Uphill_ What '1 Uphill_ What '1 - 1 year ago 85
Python Question

Is this string Base64? How can I tell what is the encoding used?

This is a puzzle to me and I am really annoyed that I cannot solve it! So, if anyone has some free time I would like to here some suggestions on how to solve it!

I use a software that stores the password in an oracle database. The password field is of type Varchar2(100 char). It seems to me that the software encodes the passwords and stores the encoded string in the database.

My password is '1234' and the encoded string is 'cRDtpNCeBiql5KOQsKVyrA0sAiA='. All the passwords in the database are 28 characters long.

The puzzle that I have assigned to myself is to find the encoding and/or encryption of the string. My first check was on Base64

So here is my first test in python (idle):

>>> import base64
>>> encoded = 'cRDtpNCeBiql5KOQsKVyrA0sAiA='
>>> decoded = base64.b64decode(encoded)
>>> decoded
'q\x10\xed\xa4\xd0\x9e\x06*\xa5\xe4\xa3\x90\xb0\xa5r\xac\r,\x02 '
>>> print decoded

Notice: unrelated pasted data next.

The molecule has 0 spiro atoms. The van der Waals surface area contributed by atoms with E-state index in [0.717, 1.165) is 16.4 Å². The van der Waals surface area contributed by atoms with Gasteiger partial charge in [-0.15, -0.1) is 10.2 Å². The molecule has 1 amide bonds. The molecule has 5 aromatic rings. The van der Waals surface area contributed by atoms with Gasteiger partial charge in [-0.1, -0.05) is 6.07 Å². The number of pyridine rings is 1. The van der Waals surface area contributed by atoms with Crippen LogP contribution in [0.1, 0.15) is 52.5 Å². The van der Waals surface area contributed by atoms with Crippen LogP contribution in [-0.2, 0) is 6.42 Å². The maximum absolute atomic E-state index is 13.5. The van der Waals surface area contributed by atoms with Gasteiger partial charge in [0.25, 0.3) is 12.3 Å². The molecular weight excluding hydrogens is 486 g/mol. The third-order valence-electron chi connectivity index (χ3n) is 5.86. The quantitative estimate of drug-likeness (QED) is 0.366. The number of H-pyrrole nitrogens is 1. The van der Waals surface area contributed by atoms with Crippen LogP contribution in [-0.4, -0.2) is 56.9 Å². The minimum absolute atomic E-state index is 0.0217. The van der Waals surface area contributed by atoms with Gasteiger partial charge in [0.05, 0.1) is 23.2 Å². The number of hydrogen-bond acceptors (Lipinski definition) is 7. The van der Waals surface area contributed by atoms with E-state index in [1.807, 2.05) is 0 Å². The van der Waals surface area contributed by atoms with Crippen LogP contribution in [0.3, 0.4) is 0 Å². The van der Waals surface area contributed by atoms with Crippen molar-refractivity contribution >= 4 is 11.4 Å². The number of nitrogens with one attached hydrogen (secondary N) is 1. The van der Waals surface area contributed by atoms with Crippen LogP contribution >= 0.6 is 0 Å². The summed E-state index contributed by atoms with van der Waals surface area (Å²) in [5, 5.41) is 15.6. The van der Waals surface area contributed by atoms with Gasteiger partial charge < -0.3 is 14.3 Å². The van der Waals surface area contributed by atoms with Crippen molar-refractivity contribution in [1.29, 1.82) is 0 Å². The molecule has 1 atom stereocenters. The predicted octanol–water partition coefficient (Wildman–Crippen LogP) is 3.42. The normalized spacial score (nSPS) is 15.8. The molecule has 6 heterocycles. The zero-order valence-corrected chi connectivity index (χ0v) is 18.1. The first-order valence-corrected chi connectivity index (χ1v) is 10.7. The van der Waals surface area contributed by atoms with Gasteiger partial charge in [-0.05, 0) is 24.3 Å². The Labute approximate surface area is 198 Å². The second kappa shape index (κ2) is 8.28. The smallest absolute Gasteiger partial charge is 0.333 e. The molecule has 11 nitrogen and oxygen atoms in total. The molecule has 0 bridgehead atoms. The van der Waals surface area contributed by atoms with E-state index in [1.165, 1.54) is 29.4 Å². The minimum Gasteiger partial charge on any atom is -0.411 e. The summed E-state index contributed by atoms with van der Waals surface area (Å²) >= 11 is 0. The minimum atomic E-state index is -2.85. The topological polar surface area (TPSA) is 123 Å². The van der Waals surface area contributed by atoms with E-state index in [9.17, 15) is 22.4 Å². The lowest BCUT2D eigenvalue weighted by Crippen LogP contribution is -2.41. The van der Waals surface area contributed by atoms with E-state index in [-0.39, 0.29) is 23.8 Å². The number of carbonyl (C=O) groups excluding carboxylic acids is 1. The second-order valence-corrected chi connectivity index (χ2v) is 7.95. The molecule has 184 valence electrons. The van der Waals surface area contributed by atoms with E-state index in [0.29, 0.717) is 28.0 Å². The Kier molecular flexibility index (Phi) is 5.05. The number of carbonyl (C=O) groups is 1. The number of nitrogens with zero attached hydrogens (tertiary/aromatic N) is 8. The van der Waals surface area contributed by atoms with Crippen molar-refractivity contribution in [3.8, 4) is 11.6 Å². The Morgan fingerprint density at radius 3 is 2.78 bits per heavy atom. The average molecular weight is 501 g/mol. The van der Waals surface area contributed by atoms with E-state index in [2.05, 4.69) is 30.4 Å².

Here is my second test:

>>> myString = '1234'
>>> encoded = base64.b64encode(myString)
>>> encoded
>>> decoded = base64.b64decode('MTIzNA==')
>>> decoded

So, my first thought is that this is not Base64 encoded. After I checked wikipedia (https://en.wikipedia.org/wiki/Base64) it seems that Base64 encoded strings are not of fixed size. My second thought is that the string was encrypted and then encoded into Base64 and that is why I get the weird-looking decoded string.

Any ideas?

Answer Source

It is actually Base64 encoded. However, it is not the password itself that is encoded, but its SHA-1 hash.

from sha import sha
print 'cRDtpNCeBiql5KOQsKVyrA0sAiA='.decode('base64').encode('hex')
print sha('1234').hexdigest()

or for newer versions of Python:

from hashlib import sha1
print 'cRDtpNCeBiql5KOQsKVyrA0sAiA='.decode('base64').encode('hex')
print sha1('1234').hexdigest()

Base64 encodes 3 bytes as 4 characters. As you have 27 characters with one padding, you can see that there are 20 encoded bytes (27*3/4). When something security related is 20 bytes (or 160 bits) long, it's usually a SHA-1. When it's 16 bytes (128 bits), it's usually MD5.

BTW, it's always a good idea to add random salt to the mix so two identical passwords wouldn't stick out in the database. On Linux, the crypt module helps you with that and throws in a few more security measures.

Edit: to answer another comment - it's very easy to get the original from the "encrypted" password. There's a technique that got famous a few years back called Rainbow Tables. There are even online versions of it. Just type in your hash in hex (7110eda4d09e062aa5e4a390b0a572ac0d2c0220) and it'll give you 1234 in a second.

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